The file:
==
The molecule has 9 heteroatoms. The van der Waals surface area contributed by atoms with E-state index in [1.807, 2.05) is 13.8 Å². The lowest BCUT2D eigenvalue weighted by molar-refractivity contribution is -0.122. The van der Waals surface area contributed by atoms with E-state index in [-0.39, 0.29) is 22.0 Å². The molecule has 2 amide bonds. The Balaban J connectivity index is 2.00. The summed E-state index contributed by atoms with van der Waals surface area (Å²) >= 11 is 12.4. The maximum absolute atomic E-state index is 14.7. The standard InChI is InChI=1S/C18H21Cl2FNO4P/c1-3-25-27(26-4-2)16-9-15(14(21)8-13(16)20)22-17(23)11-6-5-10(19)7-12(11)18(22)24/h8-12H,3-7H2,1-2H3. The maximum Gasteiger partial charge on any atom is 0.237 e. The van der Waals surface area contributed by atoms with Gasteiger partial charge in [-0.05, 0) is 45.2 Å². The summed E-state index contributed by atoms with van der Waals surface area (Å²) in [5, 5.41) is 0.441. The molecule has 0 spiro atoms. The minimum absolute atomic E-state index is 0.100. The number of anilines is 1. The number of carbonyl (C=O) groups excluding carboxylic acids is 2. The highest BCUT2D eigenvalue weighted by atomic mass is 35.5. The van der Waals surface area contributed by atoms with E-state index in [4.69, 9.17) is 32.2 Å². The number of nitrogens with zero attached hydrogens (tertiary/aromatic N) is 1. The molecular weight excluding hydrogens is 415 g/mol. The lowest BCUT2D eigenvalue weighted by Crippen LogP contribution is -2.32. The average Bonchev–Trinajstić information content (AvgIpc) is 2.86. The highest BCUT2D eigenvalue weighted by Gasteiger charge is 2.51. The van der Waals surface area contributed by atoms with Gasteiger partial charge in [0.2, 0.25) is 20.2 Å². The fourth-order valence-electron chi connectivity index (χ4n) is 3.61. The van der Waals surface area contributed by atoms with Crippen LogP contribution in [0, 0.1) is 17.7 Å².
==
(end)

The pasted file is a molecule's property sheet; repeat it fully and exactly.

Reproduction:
The molecule has 9 heteroatoms. The van der Waals surface area contributed by atoms with E-state index in [1.807, 2.05) is 13.8 Å². The lowest BCUT2D eigenvalue weighted by molar-refractivity contribution is -0.122. The van der Waals surface area contributed by atoms with E-state index in [-0.39, 0.29) is 22.0 Å². The molecule has 2 amide bonds. The Balaban J connectivity index is 2.00. The summed E-state index contributed by atoms with van der Waals surface area (Å²) >= 11 is 12.4. The maximum absolute atomic E-state index is 14.7. The standard InChI is InChI=1S/C18H21Cl2FNO4P/c1-3-25-27(26-4-2)16-9-15(14(21)8-13(16)20)22-17(23)11-6-5-10(19)7-12(11)18(22)24/h8-12H,3-7H2,1-2H3. The maximum Gasteiger partial charge on any atom is 0.237 e. The van der Waals surface area contributed by atoms with Gasteiger partial charge in [-0.05, 0) is 45.2 Å². The summed E-state index contributed by atoms with van der Waals surface area (Å²) in [5, 5.41) is 0.441. The molecule has 0 spiro atoms. The minimum absolute atomic E-state index is 0.100. The number of anilines is 1. The number of carbonyl (C=O) groups excluding carboxylic acids is 2. The highest BCUT2D eigenvalue weighted by atomic mass is 35.5. The van der Waals surface area contributed by atoms with E-state index in [4.69, 9.17) is 32.2 Å². The number of nitrogens with zero attached hydrogens (tertiary/aromatic N) is 1. The molecular weight excluding hydrogens is 415 g/mol. The lowest BCUT2D eigenvalue weighted by Crippen LogP contribution is -2.32. The average Bonchev–Trinajstić information content (AvgIpc) is 2.86. The highest BCUT2D eigenvalue weighted by Gasteiger charge is 2.51. The van der Waals surface area contributed by atoms with Gasteiger partial charge in [0.2, 0.25) is 20.2 Å². The fourth-order valence-electron chi connectivity index (χ4n) is 3.61. The van der Waals surface area contributed by atoms with Crippen LogP contribution in [0, 0.1) is 17.7 Å².